Treating Canker Sores and Cold Sores

Canker sores are small ulcers that appear inside the mouth. They can be extremely painful and even disrupt your ability to eat or talk. Cold sores, also known as fever blisters, are not the same as canker sores (though they are easily confused as being the same). Instead, cold sores are part of the herpes simplex type 1 virus and are a painful, fluid-filled blister. What’s worse is that they are contagious.


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Cold Sores Versus Canker Sores

Cold sores are extremely contagious and are caused by a virus. They usually appear outside of the mouth – typically under the nose, under the chin or around the lips. Canker sores, on the other hand, are not contagious and happen inside the mouth. Unlike cold sores, the cause of canker sores is not known.

Canker sores can be caused by a variety of things, including:
•    Stress or injury to the mouth tissue
•    Acidic foods and drinks
•    Sharp dental appliances or tooth surfaces
•    Impaired immune system
•    Nutritional issues
•    Gastrointestinal tract diseases – such as celiac or Crohn’s

The Symptoms of Canker Sores and Cold Sores

The symptoms of canker sores and cold sores can be somewhat similar, but there are ways to tell if you have a canker or cold sore in your mouth.
You may have a canker sore if:
•    There are painful sores inside your mouth, on the tongue or on the back roof of your mouth
•    The sore area tingled or burned before the sore appeared
•    The sores in your mouth are round, have a reddened edge and are white or grey in the middle
•    In severe cases, you may have a fever, swollen lymph nodes or sluggishness.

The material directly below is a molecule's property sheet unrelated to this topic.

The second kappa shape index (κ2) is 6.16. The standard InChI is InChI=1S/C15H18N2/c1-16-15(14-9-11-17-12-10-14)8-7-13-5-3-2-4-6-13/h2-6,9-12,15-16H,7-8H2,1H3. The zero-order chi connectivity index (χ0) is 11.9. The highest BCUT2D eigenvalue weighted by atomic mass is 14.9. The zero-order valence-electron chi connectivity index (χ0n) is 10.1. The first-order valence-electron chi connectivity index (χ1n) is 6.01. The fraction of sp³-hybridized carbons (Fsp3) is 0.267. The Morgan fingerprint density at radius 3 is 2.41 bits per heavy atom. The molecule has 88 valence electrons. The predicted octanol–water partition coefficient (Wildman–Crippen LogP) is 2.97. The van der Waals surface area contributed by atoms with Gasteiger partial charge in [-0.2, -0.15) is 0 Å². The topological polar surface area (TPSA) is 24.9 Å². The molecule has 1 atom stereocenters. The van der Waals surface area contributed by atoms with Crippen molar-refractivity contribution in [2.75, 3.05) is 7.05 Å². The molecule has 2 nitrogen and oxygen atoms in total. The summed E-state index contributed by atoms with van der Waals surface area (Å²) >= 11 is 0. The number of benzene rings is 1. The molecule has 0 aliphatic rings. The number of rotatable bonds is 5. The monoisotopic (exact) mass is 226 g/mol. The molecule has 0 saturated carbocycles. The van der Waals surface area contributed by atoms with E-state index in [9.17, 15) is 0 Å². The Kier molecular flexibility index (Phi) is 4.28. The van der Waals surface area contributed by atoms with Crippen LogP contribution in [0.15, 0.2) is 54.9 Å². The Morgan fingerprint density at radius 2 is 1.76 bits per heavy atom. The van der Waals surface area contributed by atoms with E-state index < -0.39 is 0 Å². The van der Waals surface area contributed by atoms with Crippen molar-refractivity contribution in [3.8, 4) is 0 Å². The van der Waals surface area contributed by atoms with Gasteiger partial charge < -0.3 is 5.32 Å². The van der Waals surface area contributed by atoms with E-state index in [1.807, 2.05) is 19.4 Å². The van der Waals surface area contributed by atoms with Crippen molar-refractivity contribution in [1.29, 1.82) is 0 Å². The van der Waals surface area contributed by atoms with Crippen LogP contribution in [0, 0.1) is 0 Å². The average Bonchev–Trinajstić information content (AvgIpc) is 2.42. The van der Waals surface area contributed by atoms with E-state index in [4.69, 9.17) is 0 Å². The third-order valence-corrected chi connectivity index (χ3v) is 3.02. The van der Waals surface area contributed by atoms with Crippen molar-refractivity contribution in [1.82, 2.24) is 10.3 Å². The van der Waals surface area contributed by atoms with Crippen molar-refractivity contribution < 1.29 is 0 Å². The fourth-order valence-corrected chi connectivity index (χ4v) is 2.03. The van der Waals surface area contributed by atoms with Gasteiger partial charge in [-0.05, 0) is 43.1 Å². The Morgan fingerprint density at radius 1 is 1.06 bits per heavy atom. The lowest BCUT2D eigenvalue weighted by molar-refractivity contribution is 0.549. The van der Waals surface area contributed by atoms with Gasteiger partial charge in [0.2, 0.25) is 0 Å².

You may have a cold sore if:
•    The fluid-filled blisters are red, burning, itching or painful to the touch
•    The sores are swollen, and your gums are sensitive and deep red in colour
•    The sore appears on the outside of the mouth
•    You exhibit flu-like symptoms
•    There is a tingling or itching sensation in an area where you had a previous cold sore outbreak

Treating Canker and Cold Sores

Sores that are large, persistent and painful should be treated by a dental professional. Your dentist can prescribe an anti-microbial mouth rinse or corticosteroid treatment for your canker sores. A solution may be used to help reduce irritation while the sores heal. For cold sores, the outbreak may last up to two weeks. Your dentist may be able to prescribe a cream or gel that offers relief, but there are no treatments that can cure cold sores like you can for canker sores.



Call us at 416-287-2426 to make an appointment with Dr. Cyrus.

Office Hours

Monday  10:00 AM - 7:30 pm
Tuesday  9:00 AM - 8:00 pm
Wednesday  10:00 AM - 7:30 pm
Thursday  10:00 AM - 7:30 pm
Friday  11:30 AM - 6:30 pm
Saturday  7:00 AM - 3:30 pm
Sunday   Closed


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Sheridan Cyrus Dentistry
1371 Neilson Road, Suite G01 Lower Level, Scarborough Ontario, M1B 4Z8

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